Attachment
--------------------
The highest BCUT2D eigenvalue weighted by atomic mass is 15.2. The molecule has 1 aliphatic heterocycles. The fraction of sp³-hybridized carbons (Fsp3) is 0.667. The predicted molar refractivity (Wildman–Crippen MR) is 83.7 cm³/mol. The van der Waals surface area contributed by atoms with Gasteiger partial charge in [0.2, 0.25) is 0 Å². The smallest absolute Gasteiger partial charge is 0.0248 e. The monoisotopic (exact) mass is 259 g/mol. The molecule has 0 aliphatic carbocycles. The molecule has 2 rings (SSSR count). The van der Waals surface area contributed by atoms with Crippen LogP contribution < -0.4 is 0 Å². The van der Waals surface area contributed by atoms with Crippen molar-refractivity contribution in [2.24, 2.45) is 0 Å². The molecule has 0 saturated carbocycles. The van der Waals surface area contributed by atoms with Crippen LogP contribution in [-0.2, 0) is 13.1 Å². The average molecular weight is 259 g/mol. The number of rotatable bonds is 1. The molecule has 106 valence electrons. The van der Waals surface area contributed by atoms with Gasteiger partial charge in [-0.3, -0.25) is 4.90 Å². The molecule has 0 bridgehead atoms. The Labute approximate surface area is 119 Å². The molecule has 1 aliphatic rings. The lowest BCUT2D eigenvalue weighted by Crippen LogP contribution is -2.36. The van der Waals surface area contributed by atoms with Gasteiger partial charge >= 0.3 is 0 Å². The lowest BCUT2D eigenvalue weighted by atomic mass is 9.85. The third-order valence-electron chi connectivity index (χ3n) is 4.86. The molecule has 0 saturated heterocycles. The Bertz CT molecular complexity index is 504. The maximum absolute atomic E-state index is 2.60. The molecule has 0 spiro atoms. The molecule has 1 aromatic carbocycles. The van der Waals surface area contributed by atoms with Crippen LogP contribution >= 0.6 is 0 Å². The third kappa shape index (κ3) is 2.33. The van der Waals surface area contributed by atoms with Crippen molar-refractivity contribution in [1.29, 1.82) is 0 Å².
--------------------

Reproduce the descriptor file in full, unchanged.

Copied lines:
The highest BCUT2D eigenvalue weighted by atomic mass is 15.2. The molecule has 1 aliphatic heterocycles. The fraction of sp³-hybridized carbons (Fsp3) is 0.667. The predicted molar refractivity (Wildman–Crippen MR) is 83.7 cm³/mol. The van der Waals surface area contributed by atoms with Gasteiger partial charge in [0.2, 0.25) is 0 Å². The smallest absolute Gasteiger partial charge is 0.0248 e. The monoisotopic (exact) mass is 259 g/mol. The molecule has 0 aliphatic carbocycles. The molecule has 2 rings (SSSR count). The van der Waals surface area contributed by atoms with Crippen LogP contribution < -0.4 is 0 Å². The van der Waals surface area contributed by atoms with Crippen molar-refractivity contribution in [2.24, 2.45) is 0 Å². The molecule has 0 saturated carbocycles. The van der Waals surface area contributed by atoms with Crippen LogP contribution in [-0.2, 0) is 13.1 Å². The average molecular weight is 259 g/mol. The number of rotatable bonds is 1. The molecule has 106 valence electrons. The van der Waals surface area contributed by atoms with Gasteiger partial charge in [-0.3, -0.25) is 4.90 Å². The molecule has 0 bridgehead atoms. The Labute approximate surface area is 119 Å². The molecule has 1 aliphatic rings. The lowest BCUT2D eigenvalue weighted by Crippen LogP contribution is -2.36. The van der Waals surface area contributed by atoms with Gasteiger partial charge >= 0.3 is 0 Å². The lowest BCUT2D eigenvalue weighted by atomic mass is 9.85. The third-order valence-electron chi connectivity index (χ3n) is 4.86. The molecule has 0 saturated heterocycles. The Bertz CT molecular complexity index is 504. The maximum absolute atomic E-state index is 2.60. The molecule has 0 spiro atoms. The molecule has 1 aromatic carbocycles. The van der Waals surface area contributed by atoms with Crippen LogP contribution >= 0.6 is 0 Å². The third kappa shape index (κ3) is 2.33. The van der Waals surface area contributed by atoms with Crippen molar-refractivity contribution in [1.29, 1.82) is 0 Å².